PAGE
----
Secondly, I preloaded 5 email addresses so my friends would get check ins. The last time I tried to send a checkin message, I had a good line of sight to the sky, let it sit face up on a rock for 10 min, and later aksed if anyone got the message. No-one did.
I have heard about the SPOT connect. Maybe it is more reliable? But just 1 way as I understand it, so I guess there is no guarantee of ever knowing if it works.
Its been hit and miss for me, and I just cant recommend this device. What if I had the same lack of reliability in a SOS situation?
Need some updated info. Does this $149.95 include any subscription plans? Did anybody ever use this in Asia "yellow" zone where it says "96% TO 99% PROBABILITY OF SUCCESSFULLY SENDING A SINGLE MESSAGE WITHIN 20 MINUTES." Does that claim match the reality?
The price of the unit does not include a subscription of service. The packages range from $90-$160 a year. You can find these on sale for $99 and then get a basic service package and it keeps your cost under $200 for the first year and $90 a year thereafter. I've been happy with mine. I havent had any issues with the unit and the 8x batteries last about 1 year. In the summer the tracking is almost dead on, in the winter with the satilites lower on the horizon the track can sometimes be up to 100yrds off, which is to be expected. When comparing the spot to a satalite phone or avy beacon, I feel the spot is a better value and just as reliable. As with all electronics, I would never put my life 100% in its hands.
SPOT looking to the sky, sending the nightly OK message.
can't wait to use the Spot Connect this next year on all my adventures and know that I'll actually be able to be found using this lightweight and small device. Adventure #1 coming up1
GPS is slow and sometimes inaccurate on SPOT2 - loses power a little fast, and has been missing more transmissions than promised.
For Connect, I have worked with customer care reloading the app and trouble shooting with them on multiple occasions. The customer service was friendly and nice, but they are not up to speed on the device. They couldn't answer many questions, and after spending countless time on the phone, without resolving the issues, they said someone would call me back.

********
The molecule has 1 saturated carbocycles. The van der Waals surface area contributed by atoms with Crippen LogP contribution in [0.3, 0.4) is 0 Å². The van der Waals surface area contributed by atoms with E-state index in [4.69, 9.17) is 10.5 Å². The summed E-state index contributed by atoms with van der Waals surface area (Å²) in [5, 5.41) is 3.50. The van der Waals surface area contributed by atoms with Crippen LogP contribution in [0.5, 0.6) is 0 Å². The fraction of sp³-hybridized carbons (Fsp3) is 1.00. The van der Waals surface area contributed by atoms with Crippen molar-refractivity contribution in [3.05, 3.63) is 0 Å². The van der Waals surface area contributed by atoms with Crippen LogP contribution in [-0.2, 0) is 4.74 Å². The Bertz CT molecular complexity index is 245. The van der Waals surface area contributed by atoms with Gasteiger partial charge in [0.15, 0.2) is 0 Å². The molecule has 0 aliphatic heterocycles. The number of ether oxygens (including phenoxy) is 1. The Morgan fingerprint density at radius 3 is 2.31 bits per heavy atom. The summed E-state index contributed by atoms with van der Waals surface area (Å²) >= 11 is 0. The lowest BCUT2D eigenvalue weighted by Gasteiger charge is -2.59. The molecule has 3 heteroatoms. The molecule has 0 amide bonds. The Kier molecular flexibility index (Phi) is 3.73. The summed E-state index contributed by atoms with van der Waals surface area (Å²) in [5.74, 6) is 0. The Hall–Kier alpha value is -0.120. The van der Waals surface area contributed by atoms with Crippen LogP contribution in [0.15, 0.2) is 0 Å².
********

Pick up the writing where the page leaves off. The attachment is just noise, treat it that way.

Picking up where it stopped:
I didn't get the call back twice. When I recently followed-up I actually, got a call back the next day. The guy admitted to some of the faults and said they are working to fix them. They sent me a new unit, but I still have all the same problems. They then gave me the number of the SPOT sales rep for my area, Rocky Mountain, and he seemed very rushed on the phone, and really didn't have any more to offer than care did. What is a customer to do?
And SPOT has already collected a full year of service up front!
I live in Alaska and drive from Southeast Alaska to Interior Alaska on a regular basis. Is there a similar device which will work in Northwest Canada?
According to their coverage map (http://www.findmespot.com/en/index.php?cid=109) you can get this device for coverage where you are looking for it. If you are looking for something less expensive you can get one of their less expensive models. I have the SPOT Personal tracker and it tracks and send OKs just fine. I think it is around $100 plus services.
I used this device in Northern Canada while floating 600 miles on the Yukon River from Johnson's Crossing to Dawson City. It worked flawlessly.
This is a great little device with some great features... and it has proven to be a life saver for some. Learn more in my video review:
I used the Spot for my 6 day solo hike of the STS. My wife got every "Check OK" I sent her. Great for giving the ones who worry about you a piece of mind .